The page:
Chicago 2002

Critics score:
86 / 100

Reviews provided by RottenTomatoes

Terry Lawson, Detroit Free Press: Chicago is my kind of movie musical. Read more

Rene Rodriguez, Miami Herald: With its instantly catchy score, imaginative choreography and rat-tat-tat pacing, Chicago is as weighty as a bag of cotton candy, and just as addictive. Read more

Richard Roeper, Ebert & Roeper: The real star of this movie is the score, as in the songs translate well to film, and it's really well directed. Read more

Michael Wilmington, Chicago Tribune: It's fun, splashy and entertainingly nasty. Read more

Manohla Dargis, Los Angeles Times: It's Zeta-Jones who keeps you watching from start to finish. Read more

Roger Moore, Orlando Sentinel: It prances. It struts. It kicks up its heels. It bumps and grinds and gyrates and works up a sweat and has a cigarette afterwards. Read more

Carrie Rickey, Philadelphia Inquirer: In Marshall's virtuoso hands, this movie version of the 1975 Bob Fosse Broadway musical based on the 1942 Ginger Rogers movie Roxie Hart based on the 1926 play Chicago, the rhinestones shimmer like diamonds and brass glows like solid gold. Read more

Moira MacDonald, Seattle Times: Overall, Chicago earns that highest of praises -- I can't wait to see it again. Read more

Elvis Mitchell, New York Times: The fabulous bones of this oft-told tale have been picked over so often that there's no flesh left on them. But Mr. Marshall and the screenwriter Bill Condon get a terrifically sweet concoction out of this fabled skeleton. Read more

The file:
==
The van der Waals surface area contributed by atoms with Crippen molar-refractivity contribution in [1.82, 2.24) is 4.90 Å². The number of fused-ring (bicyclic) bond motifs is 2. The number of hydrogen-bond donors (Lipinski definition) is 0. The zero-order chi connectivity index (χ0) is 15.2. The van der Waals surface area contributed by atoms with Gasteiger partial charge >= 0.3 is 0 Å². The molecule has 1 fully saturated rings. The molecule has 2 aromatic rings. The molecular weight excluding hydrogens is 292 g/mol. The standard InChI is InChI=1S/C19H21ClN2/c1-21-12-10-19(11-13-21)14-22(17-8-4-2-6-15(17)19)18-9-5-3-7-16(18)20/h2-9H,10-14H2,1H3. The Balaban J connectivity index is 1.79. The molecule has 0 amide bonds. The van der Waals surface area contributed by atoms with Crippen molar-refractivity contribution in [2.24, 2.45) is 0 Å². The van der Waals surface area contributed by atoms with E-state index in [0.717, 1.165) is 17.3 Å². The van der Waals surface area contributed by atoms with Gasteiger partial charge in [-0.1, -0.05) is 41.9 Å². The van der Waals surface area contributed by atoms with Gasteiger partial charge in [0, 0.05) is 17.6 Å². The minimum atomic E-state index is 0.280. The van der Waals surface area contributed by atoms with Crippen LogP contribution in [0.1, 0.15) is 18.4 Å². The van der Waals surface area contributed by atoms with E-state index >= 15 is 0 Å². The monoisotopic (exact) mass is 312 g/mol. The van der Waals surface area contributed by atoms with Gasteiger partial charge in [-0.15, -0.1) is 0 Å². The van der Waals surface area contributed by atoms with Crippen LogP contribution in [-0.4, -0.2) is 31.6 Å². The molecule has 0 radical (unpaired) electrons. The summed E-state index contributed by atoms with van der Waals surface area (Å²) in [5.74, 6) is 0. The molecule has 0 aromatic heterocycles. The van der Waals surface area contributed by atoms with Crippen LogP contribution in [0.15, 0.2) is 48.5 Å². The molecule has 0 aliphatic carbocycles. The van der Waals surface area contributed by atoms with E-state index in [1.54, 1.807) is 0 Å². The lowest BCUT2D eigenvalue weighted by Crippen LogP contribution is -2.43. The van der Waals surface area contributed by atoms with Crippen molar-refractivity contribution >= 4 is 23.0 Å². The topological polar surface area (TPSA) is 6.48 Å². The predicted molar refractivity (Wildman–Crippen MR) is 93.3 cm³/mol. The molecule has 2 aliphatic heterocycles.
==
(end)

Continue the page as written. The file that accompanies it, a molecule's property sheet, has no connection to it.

Peter Rainer, New York Magazine/Vulture: The song-and-dance numbers are calisthenic but unspectacular, with too much fast cutting, and the tone throughout is harmlessly facetious. Read more

Jonathan Foreman, New York Post: Chicago improves upon the long-running Broadway show by Kander and Ebb in many ways. Read more

Andrew Sarris, New York Observer: Chicago is, in many ways, an admirable achievement. Read more

Jonathan Rosenbaum, Chicago Reader: This Oscar-laden movie rendition, directed by Rob Marshall, suffers from the kind of ants-in-your-pants MTV editing that prevents you from simply watching and enjoying the musical numbers. Read more

Joe Morgenstern, Wall Street Journal: Rob Marshall's screen version of the near-venerable show looks great, in its razzly-dazzly neo-Fosse way, and sounds good, especially when Renee Zellweger's gorgeous Roxie Hart is singing her heart out. Read more

Eleanor Ringel Gillespie, Atlanta Journal-Constitution: When you leave the theater, you're all jazzed up and ready to go back for another dose of razzle-dazzle. Read more

Keith Phipps, AV Club: As sentimental as a plywood casket, Chicago has satirical bite and a mean wit that somehow never obscures its characters' unlikely likability. Read more

Wesley Morris, Boston Globe: This film adaptation, written by Bill Condon, is somewhat kinder and gentler than the stage versions that preceded it. Read more

Ben Nuckols, Associated Press: With performers as good as these and the freshness of Bill Condon's screenplay and Marshall's direction, there's really very little wrong with Chicago. What it lacks is something intangible -- heat. Read more

Bruce Westbrook, Houston Chronicle: With few respites, Marshall keeps the energy humming, and his edits, unlike those in Moulin Rouge, are crisp and purposeful without overdoing it. Read more

John Moore, Denver Post: Much more than one of the best movies of the year, Chicago is destined to become the most popular screen adaptation of a stage musical since Grease. Read more